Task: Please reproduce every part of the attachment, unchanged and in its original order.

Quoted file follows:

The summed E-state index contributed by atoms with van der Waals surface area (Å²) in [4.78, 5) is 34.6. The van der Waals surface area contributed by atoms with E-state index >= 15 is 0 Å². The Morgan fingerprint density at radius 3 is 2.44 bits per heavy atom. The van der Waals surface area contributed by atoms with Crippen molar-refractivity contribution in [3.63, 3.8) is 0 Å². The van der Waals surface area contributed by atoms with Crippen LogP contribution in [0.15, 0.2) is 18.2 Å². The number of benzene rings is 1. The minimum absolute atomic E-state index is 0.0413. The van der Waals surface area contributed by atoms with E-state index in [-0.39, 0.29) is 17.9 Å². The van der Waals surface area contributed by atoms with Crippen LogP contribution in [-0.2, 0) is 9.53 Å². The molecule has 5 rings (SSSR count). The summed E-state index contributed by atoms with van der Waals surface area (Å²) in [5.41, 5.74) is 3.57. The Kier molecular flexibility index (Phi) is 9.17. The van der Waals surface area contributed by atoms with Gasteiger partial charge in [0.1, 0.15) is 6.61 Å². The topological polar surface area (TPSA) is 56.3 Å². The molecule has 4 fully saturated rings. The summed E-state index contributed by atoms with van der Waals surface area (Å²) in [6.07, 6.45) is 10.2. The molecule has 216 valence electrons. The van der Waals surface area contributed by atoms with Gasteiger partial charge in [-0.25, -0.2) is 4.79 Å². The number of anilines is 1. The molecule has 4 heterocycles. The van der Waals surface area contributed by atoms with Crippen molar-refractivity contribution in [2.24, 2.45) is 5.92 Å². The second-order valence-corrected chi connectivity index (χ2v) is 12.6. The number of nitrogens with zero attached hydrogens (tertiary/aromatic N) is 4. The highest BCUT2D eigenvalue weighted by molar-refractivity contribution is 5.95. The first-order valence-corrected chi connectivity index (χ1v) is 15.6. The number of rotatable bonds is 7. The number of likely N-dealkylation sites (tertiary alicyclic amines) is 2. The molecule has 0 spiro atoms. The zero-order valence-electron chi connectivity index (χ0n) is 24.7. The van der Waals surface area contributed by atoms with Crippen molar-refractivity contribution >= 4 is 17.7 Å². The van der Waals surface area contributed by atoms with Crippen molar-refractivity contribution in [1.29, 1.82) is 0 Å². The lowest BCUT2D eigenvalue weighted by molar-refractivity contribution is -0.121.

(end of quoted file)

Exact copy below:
The summed E-state index contributed by atoms with van der Waals surface area (Å²) in [4.78, 5) is 34.6. The van der Waals surface area contributed by atoms with E-state index >= 15 is 0 Å². The Morgan fingerprint density at radius 3 is 2.44 bits per heavy atom. The van der Waals surface area contributed by atoms with Crippen molar-refractivity contribution in [3.63, 3.8) is 0 Å². The van der Waals surface area contributed by atoms with Crippen LogP contribution in [0.15, 0.2) is 18.2 Å². The number of benzene rings is 1. The minimum absolute atomic E-state index is 0.0413. The van der Waals surface area contributed by atoms with E-state index in [-0.39, 0.29) is 17.9 Å². The van der Waals surface area contributed by atoms with Crippen LogP contribution in [-0.2, 0) is 9.53 Å². The molecule has 5 rings (SSSR count). The summed E-state index contributed by atoms with van der Waals surface area (Å²) in [5.41, 5.74) is 3.57. The Kier molecular flexibility index (Phi) is 9.17. The van der Waals surface area contributed by atoms with Gasteiger partial charge in [0.1, 0.15) is 6.61 Å². The topological polar surface area (TPSA) is 56.3 Å². The molecule has 4 fully saturated rings. The summed E-state index contributed by atoms with van der Waals surface area (Å²) in [6.07, 6.45) is 10.2. The molecule has 216 valence electrons. The van der Waals surface area contributed by atoms with Gasteiger partial charge in [-0.25, -0.2) is 4.79 Å². The number of anilines is 1. The molecule has 4 heterocycles. The van der Waals surface area contributed by atoms with Crippen molar-refractivity contribution in [2.24, 2.45) is 5.92 Å². The second-order valence-corrected chi connectivity index (χ2v) is 12.6. The number of nitrogens with zero attached hydrogens (tertiary/aromatic N) is 4. The highest BCUT2D eigenvalue weighted by molar-refractivity contribution is 5.95. The first-order valence-corrected chi connectivity index (χ1v) is 15.6. The number of rotatable bonds is 7. The number of likely N-dealkylation sites (tertiary alicyclic amines) is 2. The molecule has 0 spiro atoms. The zero-order valence-electron chi connectivity index (χ0n) is 24.7. The van der Waals surface area contributed by atoms with Crippen molar-refractivity contribution >= 4 is 17.7 Å². The van der Waals surface area contributed by atoms with Crippen molar-refractivity contribution in [1.29, 1.82) is 0 Å². The lowest BCUT2D eigenvalue weighted by molar-refractivity contribution is -0.121.